Megabrewer Merger Poses Public Health Threat

November 30, 2015

After months of press releases, media speculation, and extended deadlines, SABMiller accepted the Anheuser-Busch InBev (A-B InBev) merger proposal. Should the agreement move forward as expected, the resulting megabrewer will produce at least 1 in 3 beers around the world, lead in 24 of the world's 30 largest beer markets, and pose a major threat to health worldwide, particularly in developing countries and low-income populations.

The newly merged transnational corporation will see Africa (deemed the "final frontier for beer" by industry analysts) as a critical driver for growth. SABMiller is an established Big Beer corp that began as South African Breweries, captured more than 98% of the South Africa beer market, and acquired Miller Brewing Co. in 2002 after buying multiple other beer companies in several countries. It has already shown signs of exploiting Africa’s low per capita consumption of beer and targeting low-income populations to drive sales.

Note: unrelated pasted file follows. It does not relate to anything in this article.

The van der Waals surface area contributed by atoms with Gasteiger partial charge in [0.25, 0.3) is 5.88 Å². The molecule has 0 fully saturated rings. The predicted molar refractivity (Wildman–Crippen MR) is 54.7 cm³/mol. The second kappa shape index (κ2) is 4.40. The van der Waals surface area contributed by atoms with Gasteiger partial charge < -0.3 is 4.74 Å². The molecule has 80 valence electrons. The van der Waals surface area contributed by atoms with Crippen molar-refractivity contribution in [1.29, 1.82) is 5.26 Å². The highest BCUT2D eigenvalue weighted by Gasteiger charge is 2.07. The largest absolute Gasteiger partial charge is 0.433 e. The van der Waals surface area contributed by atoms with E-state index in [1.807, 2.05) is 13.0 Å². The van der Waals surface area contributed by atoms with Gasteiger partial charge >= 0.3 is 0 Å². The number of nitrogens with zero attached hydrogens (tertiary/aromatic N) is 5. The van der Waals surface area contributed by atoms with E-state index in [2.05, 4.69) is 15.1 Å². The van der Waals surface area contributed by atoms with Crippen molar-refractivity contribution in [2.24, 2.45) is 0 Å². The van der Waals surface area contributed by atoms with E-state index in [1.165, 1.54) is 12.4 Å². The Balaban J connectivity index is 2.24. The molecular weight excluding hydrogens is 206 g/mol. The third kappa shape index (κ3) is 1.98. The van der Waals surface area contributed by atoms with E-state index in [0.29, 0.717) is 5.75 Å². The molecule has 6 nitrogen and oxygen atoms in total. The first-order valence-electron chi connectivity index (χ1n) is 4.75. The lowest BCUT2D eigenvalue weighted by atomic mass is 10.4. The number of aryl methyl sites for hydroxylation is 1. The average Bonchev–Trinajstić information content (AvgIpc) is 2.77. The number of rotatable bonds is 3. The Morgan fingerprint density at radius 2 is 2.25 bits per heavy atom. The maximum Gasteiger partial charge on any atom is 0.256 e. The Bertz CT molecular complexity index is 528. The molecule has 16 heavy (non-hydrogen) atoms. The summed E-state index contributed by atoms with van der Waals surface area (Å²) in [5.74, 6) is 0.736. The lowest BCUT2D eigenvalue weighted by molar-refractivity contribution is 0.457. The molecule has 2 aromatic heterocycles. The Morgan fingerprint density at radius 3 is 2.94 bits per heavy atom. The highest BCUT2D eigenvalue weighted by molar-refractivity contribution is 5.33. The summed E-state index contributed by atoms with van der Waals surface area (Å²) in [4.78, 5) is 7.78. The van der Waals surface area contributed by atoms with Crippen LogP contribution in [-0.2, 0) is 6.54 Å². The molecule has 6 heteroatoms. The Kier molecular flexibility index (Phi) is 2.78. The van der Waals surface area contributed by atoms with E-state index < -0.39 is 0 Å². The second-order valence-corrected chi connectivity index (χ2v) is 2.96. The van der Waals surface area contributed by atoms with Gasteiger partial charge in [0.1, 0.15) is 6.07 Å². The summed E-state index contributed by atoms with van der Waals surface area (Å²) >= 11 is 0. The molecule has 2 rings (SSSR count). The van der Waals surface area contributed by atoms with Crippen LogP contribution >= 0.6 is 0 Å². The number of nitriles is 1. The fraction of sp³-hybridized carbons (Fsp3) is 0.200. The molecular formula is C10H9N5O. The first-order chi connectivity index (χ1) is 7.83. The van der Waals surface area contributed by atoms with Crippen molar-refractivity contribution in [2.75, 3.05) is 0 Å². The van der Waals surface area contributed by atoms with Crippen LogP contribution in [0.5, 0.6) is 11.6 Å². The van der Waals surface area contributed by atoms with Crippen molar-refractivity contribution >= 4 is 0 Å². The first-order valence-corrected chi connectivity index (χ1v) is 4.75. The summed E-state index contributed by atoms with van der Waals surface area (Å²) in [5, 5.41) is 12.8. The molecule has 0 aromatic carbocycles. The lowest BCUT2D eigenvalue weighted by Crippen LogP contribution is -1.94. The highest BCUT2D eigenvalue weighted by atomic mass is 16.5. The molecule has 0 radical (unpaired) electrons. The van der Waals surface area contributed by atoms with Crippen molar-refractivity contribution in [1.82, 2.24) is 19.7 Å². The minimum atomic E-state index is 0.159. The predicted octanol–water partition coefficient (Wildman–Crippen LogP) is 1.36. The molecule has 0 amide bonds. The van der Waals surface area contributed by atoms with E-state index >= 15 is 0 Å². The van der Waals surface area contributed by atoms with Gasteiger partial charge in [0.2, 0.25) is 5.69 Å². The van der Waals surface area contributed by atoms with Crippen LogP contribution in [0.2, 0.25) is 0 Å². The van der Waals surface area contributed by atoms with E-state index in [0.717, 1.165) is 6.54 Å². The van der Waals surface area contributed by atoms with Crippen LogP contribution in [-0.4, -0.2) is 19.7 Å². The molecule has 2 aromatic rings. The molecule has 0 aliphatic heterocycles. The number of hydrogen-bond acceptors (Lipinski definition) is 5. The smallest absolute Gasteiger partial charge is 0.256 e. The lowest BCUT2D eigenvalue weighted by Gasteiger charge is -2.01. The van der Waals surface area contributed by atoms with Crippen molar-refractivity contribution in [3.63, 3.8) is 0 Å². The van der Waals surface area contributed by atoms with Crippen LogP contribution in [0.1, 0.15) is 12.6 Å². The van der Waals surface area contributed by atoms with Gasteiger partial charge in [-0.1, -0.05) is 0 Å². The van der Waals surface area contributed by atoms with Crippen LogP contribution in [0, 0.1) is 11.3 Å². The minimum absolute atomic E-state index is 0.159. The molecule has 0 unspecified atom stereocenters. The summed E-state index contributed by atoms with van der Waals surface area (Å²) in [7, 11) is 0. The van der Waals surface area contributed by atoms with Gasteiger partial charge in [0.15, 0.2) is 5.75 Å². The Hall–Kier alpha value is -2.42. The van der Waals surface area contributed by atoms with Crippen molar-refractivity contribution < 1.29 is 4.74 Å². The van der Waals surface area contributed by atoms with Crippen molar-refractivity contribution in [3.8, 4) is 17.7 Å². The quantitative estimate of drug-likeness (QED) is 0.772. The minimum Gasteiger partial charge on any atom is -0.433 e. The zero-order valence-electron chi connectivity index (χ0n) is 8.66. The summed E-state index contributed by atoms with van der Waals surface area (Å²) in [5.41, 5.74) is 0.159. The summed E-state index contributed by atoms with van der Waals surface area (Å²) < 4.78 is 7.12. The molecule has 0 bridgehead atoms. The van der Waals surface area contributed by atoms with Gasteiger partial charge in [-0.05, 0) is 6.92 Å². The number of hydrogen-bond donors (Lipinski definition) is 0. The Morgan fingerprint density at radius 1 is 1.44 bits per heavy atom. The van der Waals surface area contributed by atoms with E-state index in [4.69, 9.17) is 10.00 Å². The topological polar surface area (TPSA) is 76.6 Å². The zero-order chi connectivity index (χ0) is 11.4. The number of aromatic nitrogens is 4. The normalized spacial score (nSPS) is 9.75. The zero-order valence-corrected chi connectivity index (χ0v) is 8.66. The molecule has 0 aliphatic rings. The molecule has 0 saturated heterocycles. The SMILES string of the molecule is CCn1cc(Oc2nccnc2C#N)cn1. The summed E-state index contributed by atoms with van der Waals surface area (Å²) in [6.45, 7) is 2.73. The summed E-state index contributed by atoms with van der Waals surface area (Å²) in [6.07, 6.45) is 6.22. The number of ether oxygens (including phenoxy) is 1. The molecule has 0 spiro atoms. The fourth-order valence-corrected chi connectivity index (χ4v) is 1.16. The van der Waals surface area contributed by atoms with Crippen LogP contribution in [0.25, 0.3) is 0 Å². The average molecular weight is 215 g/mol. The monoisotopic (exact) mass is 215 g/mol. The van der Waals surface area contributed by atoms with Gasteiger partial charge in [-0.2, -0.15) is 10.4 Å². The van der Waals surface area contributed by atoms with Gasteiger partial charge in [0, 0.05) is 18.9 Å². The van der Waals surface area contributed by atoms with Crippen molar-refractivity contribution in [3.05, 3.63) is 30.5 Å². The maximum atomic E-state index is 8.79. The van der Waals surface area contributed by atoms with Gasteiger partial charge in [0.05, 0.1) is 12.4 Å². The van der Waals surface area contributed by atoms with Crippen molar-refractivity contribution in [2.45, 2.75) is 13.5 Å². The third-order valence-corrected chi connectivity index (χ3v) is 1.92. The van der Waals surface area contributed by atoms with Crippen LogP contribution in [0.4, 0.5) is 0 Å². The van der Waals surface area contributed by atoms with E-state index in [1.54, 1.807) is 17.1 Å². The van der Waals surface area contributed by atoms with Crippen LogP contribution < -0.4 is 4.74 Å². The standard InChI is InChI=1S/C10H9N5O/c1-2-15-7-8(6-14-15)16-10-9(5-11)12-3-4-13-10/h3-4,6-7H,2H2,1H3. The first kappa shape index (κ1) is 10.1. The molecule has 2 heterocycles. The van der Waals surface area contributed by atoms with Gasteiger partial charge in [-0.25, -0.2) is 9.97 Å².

It looks like tobacco will remain part of the Big Beer mix, as well, if not gaining an even larger role. Tobacco giant Altria (Phillip Morris) currently owns 27% of SABMiller and holds 3 seats on the SABMiller board of directors. The new chair of its board is former chair of British American Tobacco. According to Altria, its leaders and shareholders look forward to participating in what will be the alcohol industry's largest company.

There are major differences in global accountability and regulation between tobacco and alcohol, in large part due to the lack of a global framework convention on alcohol control similar to the WHO tobacco control framework, which was the first global public health treaty.

And these are just two of the monumental risks to public health posed by an A-B InBev/SABMiller megabrewer.